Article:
It's easy for people who have never attempted to be self-sufficient through farming to romanticize the idea (witness the current resurgence of what Emily Matchar calls the New Domesticity, which admittedly doesn't seem as hard-core a movement) but the fact is that it makes for a very hard life. (I am guilty of romanticizing it myself -- in high school I gave a speech on my version of "the good life" in which I would retreat with my little family to a cabin in the woods, where I would homeschool my children and we would all survive, I guess, on nuts and berries.) Coleman, who is now a nationally recognized expert on organic gardening, actually had a thyroid disorder, largely untreated, that spurred him on to ceaseless physical labour. And if I were going to try to accomplish what he did, I think I'd want one, too. From Melissa Coleman's descriptions of her mother, Sue, it seems to me that she suffered terribly from post-partum depression and that this was horribly compounded by the relentless, back-breaking work that homesteading actually entailed, not to mention possible malnutrition.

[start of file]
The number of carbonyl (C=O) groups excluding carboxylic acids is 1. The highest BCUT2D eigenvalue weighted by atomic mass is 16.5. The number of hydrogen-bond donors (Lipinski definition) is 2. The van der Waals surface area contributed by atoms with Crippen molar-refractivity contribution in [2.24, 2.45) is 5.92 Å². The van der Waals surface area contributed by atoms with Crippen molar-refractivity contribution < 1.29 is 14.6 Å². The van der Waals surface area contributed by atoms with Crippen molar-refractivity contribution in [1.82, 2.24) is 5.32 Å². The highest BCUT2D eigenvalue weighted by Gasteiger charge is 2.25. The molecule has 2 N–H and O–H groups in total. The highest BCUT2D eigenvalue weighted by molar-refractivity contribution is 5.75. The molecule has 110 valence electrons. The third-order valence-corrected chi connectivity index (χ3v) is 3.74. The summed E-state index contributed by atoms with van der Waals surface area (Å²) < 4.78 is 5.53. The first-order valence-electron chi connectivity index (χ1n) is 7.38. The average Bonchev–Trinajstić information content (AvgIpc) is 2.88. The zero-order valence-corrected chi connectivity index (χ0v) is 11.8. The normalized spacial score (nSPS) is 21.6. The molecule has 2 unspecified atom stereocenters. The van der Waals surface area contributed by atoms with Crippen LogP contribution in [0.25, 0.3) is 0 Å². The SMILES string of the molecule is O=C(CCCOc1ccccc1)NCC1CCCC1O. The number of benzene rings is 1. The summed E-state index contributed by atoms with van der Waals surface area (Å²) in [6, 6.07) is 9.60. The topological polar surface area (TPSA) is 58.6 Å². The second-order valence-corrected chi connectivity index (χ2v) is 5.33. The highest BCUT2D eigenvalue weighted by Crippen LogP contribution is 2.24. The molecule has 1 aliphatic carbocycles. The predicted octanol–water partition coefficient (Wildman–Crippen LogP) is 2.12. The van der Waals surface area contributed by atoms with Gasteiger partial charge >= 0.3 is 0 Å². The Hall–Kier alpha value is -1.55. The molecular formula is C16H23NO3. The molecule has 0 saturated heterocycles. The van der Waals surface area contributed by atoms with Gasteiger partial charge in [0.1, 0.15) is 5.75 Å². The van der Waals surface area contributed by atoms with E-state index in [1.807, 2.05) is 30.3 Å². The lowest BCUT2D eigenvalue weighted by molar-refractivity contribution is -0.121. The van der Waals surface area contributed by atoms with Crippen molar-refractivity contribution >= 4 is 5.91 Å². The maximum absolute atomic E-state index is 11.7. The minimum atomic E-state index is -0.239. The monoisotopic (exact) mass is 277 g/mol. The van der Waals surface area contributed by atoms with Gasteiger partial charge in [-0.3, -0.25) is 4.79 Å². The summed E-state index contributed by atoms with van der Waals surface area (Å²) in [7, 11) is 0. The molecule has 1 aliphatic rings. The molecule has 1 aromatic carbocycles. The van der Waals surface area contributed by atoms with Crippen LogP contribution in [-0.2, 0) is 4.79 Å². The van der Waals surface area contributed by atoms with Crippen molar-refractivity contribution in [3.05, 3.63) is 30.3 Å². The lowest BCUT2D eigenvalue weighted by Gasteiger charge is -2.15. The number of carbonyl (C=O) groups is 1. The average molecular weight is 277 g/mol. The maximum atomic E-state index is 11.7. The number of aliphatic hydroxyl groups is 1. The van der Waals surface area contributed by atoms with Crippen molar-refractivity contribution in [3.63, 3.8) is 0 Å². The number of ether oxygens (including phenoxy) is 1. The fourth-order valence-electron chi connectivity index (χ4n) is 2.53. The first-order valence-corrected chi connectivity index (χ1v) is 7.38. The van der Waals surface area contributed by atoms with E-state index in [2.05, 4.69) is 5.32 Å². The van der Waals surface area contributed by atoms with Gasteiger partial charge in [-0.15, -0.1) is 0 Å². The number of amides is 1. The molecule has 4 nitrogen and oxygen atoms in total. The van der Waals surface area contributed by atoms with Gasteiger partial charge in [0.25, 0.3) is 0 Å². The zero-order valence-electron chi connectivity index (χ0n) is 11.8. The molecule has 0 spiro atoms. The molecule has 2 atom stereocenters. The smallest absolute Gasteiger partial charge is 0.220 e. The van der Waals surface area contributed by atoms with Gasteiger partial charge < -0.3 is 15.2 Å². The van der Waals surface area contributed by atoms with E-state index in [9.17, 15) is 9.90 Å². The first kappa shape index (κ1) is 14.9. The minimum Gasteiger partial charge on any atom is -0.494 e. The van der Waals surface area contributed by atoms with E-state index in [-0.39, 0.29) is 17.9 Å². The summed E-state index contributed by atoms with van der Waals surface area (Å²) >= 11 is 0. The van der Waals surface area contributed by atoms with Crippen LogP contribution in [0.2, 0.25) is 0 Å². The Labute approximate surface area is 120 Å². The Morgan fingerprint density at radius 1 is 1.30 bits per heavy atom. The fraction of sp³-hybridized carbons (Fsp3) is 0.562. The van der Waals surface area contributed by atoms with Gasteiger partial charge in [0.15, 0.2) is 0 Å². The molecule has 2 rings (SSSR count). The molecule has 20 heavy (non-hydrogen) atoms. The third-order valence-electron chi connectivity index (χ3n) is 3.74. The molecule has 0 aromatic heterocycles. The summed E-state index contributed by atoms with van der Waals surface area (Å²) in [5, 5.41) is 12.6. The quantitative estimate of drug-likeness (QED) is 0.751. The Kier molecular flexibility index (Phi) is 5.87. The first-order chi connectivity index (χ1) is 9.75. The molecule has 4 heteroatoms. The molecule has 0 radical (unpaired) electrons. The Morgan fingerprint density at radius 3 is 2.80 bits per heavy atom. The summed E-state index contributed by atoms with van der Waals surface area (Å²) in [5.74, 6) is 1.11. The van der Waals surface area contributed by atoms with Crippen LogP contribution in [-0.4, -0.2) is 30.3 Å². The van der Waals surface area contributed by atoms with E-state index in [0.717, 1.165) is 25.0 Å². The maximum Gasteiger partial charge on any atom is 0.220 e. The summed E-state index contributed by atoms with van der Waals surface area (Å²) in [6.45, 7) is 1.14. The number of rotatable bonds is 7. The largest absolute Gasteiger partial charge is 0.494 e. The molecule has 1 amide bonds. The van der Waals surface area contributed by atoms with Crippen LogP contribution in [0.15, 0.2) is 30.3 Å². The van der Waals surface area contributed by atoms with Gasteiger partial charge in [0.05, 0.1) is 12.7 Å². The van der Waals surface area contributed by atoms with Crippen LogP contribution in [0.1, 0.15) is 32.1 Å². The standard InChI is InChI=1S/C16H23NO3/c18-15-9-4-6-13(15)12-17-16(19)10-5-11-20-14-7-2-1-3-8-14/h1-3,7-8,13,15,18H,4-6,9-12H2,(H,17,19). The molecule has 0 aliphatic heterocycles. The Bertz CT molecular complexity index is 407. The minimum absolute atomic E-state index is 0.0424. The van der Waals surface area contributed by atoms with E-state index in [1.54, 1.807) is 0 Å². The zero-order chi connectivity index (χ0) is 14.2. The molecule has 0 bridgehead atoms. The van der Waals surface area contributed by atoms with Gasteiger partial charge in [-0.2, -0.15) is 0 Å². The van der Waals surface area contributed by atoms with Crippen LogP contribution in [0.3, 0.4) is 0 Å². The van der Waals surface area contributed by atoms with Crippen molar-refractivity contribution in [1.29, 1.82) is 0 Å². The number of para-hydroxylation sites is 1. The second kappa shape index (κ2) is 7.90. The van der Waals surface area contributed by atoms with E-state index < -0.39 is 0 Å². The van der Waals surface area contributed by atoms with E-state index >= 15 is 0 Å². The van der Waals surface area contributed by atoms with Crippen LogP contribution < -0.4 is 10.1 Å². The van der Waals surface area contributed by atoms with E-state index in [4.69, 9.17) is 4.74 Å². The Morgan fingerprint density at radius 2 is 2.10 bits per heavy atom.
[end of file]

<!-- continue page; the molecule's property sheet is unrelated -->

Now here is where the spoiler comes in. Consider yourself warned. One day, busy preparing a feast for some visitors (as if she doesn't have enough to do), Sue shoos Melissa's little sister Heidi, who is around three at the time I think, out of the cabin, telling her to go float her toy boat on the pond. Heidi actually comes back once or twice, begging for attention, and Sue turns her away. You can guess what happened to Heidi down at the pond. She drowned.